Class Discussion for Teaching Goals
Although Stanford University’s Center for Teaching and Learning focuses primarily on university teaching, I have blogged in the past about their work and how to adapt the strategies for secondary classrooms. Their 2005 research and practice-based newsletter Speaking of Teaching exemplifies teaching strategies for classroom use. What matters from the research is that discussion must be taught, it is not naturally acquired, “Truly successful classroom discussions are guided by specific teaching goals such as increasing students’ comfort with the specialized language and methods of a field or developing critical thinking.” Ultimately, discussion-based teaching and learning should serve the following three elements:
- Increase students’ comfort with the specialized language and methods of a field.
- Develop critical thinking.
- Develop problem-solving skills.
But…where should teachers start? I have spent an enormous amount of my career developing discussion-based teaching methods with inclusion of deliberation and debate. I have further spent frustrating moments trying to get my teaching colleagues to join this research-based and success-proven endeavor. The Stanford article supports this approach, and further encourages the teaching approach for undergraduate classes with hundreds of students! Some of the articles tips and tops for teachers:
- Exercises and Prompts ~ Analyzing texts or examples from the field.
- Comparing Texts or examples from the field. One step up from analysis is comparison. Ask students to compare and contrast two texts or examples.
- Guiding Discussion, Partner Swap, Two-Four-Six-Eight (enlarge grouping)
- Troubleshooting during Discussion ~ when students lack intrinsic motivation
- Stir up controversy!!!
- Encourage and provide competing alternatives
Teachers are then encouraged to assess student learning through reflective assignments, asking students to write about how the discussion changed their thinking or understanding.
Stirring Up Controversy, albeit “structured academic controversy”
Developed by social studies teachers, Structured Academic Controversy (SAC) is discussion that moves students beyond either/or debates to a more nuanced historical synthesis. Sample lessons are offered by different websites, but I have included a history format with reading and handouts. SAC is also an excellent opportunity for discussion in the science classroom. In the past, I have found this teacher document to be the best primer, and it includes a generic task card and worksheet. The goal of SAC is for students to work towards finding consensus, but also offers a type of deliberation. When my students could not find consensus, we took the topic to a vote. There are several ways for a teacher to develop the SAC method in their classroom and the ultimate measure is for teachers to see the value in the critical thinking/language acquisition.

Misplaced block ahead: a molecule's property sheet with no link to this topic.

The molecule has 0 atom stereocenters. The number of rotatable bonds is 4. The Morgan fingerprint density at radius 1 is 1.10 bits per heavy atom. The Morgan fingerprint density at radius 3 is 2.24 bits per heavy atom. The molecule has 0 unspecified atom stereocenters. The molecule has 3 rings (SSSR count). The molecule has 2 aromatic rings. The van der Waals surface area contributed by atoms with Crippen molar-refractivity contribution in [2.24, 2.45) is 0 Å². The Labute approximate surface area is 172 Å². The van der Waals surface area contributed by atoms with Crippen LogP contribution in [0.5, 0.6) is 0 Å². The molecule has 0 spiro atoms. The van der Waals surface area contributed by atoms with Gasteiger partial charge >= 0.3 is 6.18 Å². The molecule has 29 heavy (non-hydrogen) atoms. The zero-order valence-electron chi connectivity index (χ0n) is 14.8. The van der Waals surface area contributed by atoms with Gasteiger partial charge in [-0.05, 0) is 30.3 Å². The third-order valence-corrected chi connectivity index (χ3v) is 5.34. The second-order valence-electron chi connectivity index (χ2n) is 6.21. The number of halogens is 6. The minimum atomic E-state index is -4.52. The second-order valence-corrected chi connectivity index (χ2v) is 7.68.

In their article “Understanding and Developing Controversial Issues in College Courses,” Brian Payne and Randy Gainey offer possible topics in eleven different disciplines, and then go further in detail for the main four that social science students are most interested in (gun control, death penalty, alternative sanctions, and drug legalization). The authors highly note that teachers must take into account:
- There may be differing degrees of background knowledge on behalf of students
- Gender and demographic differences that affect individuals’ beliefs
The instructor must make students aware of these differences in order to help students understand their own values and how they may differ from others. This is further important to stress the differences to students so that the discussion is not monopolized by one segment of the class with a distorted view of the issue. Interestingly, the authors point to the method of notecards on each student that is randomly called upon. The article further notes that one instructor quadrupled the turn-in rate for notes and reflections because students are told that the notes are returned the day of a test, and that they may use their notes and reflections on the assessment.
For note-taking, I teach and encourage high school students to use the double-entry journal method or the Cornell notes method. Both methods have their advantages and disadvantages, but they are both effective tools for secondary school students’ success!